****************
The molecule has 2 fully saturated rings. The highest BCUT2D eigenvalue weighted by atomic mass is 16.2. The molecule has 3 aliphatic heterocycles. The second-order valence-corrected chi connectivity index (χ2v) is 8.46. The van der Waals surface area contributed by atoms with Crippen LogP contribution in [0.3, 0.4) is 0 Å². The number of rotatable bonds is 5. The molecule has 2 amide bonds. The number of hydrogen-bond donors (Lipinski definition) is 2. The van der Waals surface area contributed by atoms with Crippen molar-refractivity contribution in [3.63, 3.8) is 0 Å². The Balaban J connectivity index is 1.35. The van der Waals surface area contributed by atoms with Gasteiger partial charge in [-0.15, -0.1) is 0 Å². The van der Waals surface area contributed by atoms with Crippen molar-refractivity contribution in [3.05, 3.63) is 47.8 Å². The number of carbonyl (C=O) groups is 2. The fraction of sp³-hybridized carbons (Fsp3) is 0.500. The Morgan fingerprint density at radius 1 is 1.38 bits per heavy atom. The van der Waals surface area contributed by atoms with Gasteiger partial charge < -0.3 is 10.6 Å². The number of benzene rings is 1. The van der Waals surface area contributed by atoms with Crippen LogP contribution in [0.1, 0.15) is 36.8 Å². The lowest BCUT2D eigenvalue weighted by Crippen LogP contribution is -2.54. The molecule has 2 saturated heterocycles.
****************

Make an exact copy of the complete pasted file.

The molecule has 2 fully saturated rings. The highest BCUT2D eigenvalue weighted by atomic mass is 16.2. The molecule has 3 aliphatic heterocycles. The second-order valence-corrected chi connectivity index (χ2v) is 8.46. The van der Waals surface area contributed by atoms with Crippen LogP contribution in [0.3, 0.4) is 0 Å². The number of rotatable bonds is 5. The molecule has 2 amide bonds. The number of hydrogen-bond donors (Lipinski definition) is 2. The van der Waals surface area contributed by atoms with Crippen molar-refractivity contribution in [3.63, 3.8) is 0 Å². The Balaban J connectivity index is 1.35. The van der Waals surface area contributed by atoms with Gasteiger partial charge in [-0.15, -0.1) is 0 Å². The van der Waals surface area contributed by atoms with Crippen molar-refractivity contribution in [3.05, 3.63) is 47.8 Å². The number of carbonyl (C=O) groups is 2. The fraction of sp³-hybridized carbons (Fsp3) is 0.500. The Morgan fingerprint density at radius 1 is 1.38 bits per heavy atom. The van der Waals surface area contributed by atoms with Gasteiger partial charge < -0.3 is 10.6 Å². The number of benzene rings is 1. The van der Waals surface area contributed by atoms with Crippen LogP contribution in [0.1, 0.15) is 36.8 Å². The lowest BCUT2D eigenvalue weighted by Crippen LogP contribution is -2.54. The molecule has 2 saturated heterocycles.